I subscribe to the theory that there is a natural movement between conservatives and radicals. I am sure it is a generational thing. I was a radical, my parents and children are conservatives. I expect my grand-children to be radical.
Within that framework there is also a national psyche which reacts to the nation’s perceived place in the world. If there is a national uncertainty then nations pull in towards themselves and conservatism is the ruling passion. Isolationism becomes the underlying mantra. When a country is sure of its place in the world, it is a lot more expansive and more radical. In the past, both America and Australia have had a national “cringe”. That was when the young took obligatory voyages to the “Old World” to gain a cachet of sophistication as their own country was seen as backward. Everything produced within America or Australia was seen as second-rate and was compared unfavourably to European equivalents.
America had its “cringe” well before Australia and gained a confidence in itself during two world wars where it was able to see itself as the saviour of the Western World. Australia only began to lose its inferiority complex during the 1970’s and 1980’s.
Now we are seeing the beginnings of a major shift in world perceptions in both countries.
America is beginning to fade as China grows in world importance. Oh, there will be posturing and resentment and possibly doomed pre-emptive strikes from those Americans who have not learnt the lessons of history. Yet it is certain that China will be the world leader soon. They already own most of the American Dollars in the world and the banker is the one who calls the tune.
The American psyche is moving back to an isolationist, self-centred and conservative position in response to the unformed sense of an impending fall from leadership. There is a thinning of the skins of Americans. They are subject to exaggerated responses to criticism. At the same time, America is in a moral decay which is evident within the great urban areas which are becoming increasingly run-down because there are not enough financial reserves left after a series of expensive foreign adventures to do the domestic housekeeping.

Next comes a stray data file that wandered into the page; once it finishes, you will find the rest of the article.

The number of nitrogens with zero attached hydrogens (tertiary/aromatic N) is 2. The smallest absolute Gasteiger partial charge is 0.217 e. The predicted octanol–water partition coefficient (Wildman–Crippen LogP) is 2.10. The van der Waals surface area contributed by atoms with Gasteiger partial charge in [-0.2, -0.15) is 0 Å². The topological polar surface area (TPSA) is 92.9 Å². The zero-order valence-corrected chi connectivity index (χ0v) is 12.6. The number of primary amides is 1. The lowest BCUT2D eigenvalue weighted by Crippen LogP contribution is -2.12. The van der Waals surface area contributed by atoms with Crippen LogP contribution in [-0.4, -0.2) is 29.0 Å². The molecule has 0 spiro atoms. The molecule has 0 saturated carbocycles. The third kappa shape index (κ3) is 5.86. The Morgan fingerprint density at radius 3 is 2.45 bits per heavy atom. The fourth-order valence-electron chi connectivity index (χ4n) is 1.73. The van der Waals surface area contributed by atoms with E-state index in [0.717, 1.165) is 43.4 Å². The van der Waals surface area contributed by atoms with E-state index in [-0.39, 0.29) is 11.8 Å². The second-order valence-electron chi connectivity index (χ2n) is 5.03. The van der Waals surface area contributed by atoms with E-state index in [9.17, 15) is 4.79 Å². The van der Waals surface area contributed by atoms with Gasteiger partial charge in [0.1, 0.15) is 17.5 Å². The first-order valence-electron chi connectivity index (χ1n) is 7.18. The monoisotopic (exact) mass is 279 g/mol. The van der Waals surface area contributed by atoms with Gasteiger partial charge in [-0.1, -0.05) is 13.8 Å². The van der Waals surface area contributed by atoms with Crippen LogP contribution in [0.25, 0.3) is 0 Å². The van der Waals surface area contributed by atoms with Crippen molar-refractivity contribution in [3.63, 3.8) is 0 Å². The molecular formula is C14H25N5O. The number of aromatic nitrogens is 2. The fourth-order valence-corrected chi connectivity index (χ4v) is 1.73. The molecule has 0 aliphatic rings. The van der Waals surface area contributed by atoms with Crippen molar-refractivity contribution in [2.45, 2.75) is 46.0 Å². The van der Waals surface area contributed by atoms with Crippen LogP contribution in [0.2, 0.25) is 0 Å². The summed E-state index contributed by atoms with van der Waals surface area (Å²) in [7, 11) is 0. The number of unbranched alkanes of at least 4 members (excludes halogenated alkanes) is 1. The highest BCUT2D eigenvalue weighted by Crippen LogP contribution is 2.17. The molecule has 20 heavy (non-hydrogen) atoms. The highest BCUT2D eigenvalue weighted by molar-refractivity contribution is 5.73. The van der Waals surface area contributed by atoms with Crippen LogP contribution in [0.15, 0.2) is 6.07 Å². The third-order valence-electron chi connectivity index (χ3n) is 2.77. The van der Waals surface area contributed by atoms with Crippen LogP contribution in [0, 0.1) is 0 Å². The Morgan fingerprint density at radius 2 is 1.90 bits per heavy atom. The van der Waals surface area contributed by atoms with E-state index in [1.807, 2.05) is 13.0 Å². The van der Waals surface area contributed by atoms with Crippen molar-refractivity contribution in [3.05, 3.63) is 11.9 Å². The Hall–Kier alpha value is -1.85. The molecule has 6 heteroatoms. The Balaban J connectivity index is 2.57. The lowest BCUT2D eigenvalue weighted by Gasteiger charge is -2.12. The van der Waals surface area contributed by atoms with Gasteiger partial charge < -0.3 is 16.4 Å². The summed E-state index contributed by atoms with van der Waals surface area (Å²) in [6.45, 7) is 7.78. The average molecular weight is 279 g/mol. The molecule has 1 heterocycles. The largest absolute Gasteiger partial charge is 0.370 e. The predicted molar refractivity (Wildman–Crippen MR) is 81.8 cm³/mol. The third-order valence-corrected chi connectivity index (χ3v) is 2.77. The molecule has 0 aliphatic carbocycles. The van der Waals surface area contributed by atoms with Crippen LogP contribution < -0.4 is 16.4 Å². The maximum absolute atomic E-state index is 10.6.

On the other hand, during the last quarter of the twentieth century the Australian psyche made its final release from what has been a dependency on British approval, exemplified by Sir Robert Menzies’ couplet on his relationship to the British Monarch;
“I did but see her passing by
And yet I love her till I die.”
That release was vocalised by Harold Holt and his “All the way with LBJ” during the Vietnam War. This, in its turn, led to a dependency on American approval most recently visible in John Howard’s devotion to George Bush jnr. and all his policies.
The change in national perception is easiest to see in the changes in Australian foreign policy For the first half of the last century, Australia sent its youth to fight for Britain. During the second half, they were sent to fight American wars.
Now Australia is full of a new-found self-confidence and is swinging onto an upward spiral because we are supplying many of the raw materials China needs to grow. This is leading to a prosperity and an optimism within the growing middle class.
The election of Kevin Rudd in Australia indicates that finally Australia is becoming its own self. No longer beholden to Britain or America, we are making it on our own. Our economy is in good shape because of the
demand from China, our arts are in a healthy state and our ingenuity and inventiveness is undeniable. With the educational emphasis coming from the new Government there is every chance that when the materials boom ends in several decades, we will have a strong and intelligent population ready to be mined for further prosperity.
Since the second world war, Australia’s political sense has swung in decade-long cycles. Kevin Rudd and his new, outward looking Government has around ten years to set a national agenda for the next century. With a growing Asian component to our population and an awareness that Australia is in the Asian region, we need to find ways to retain our Australian way of life while interacting with our neighbours.
While America begins to shrink back inside its borders, Australia is beginning to flex its wings.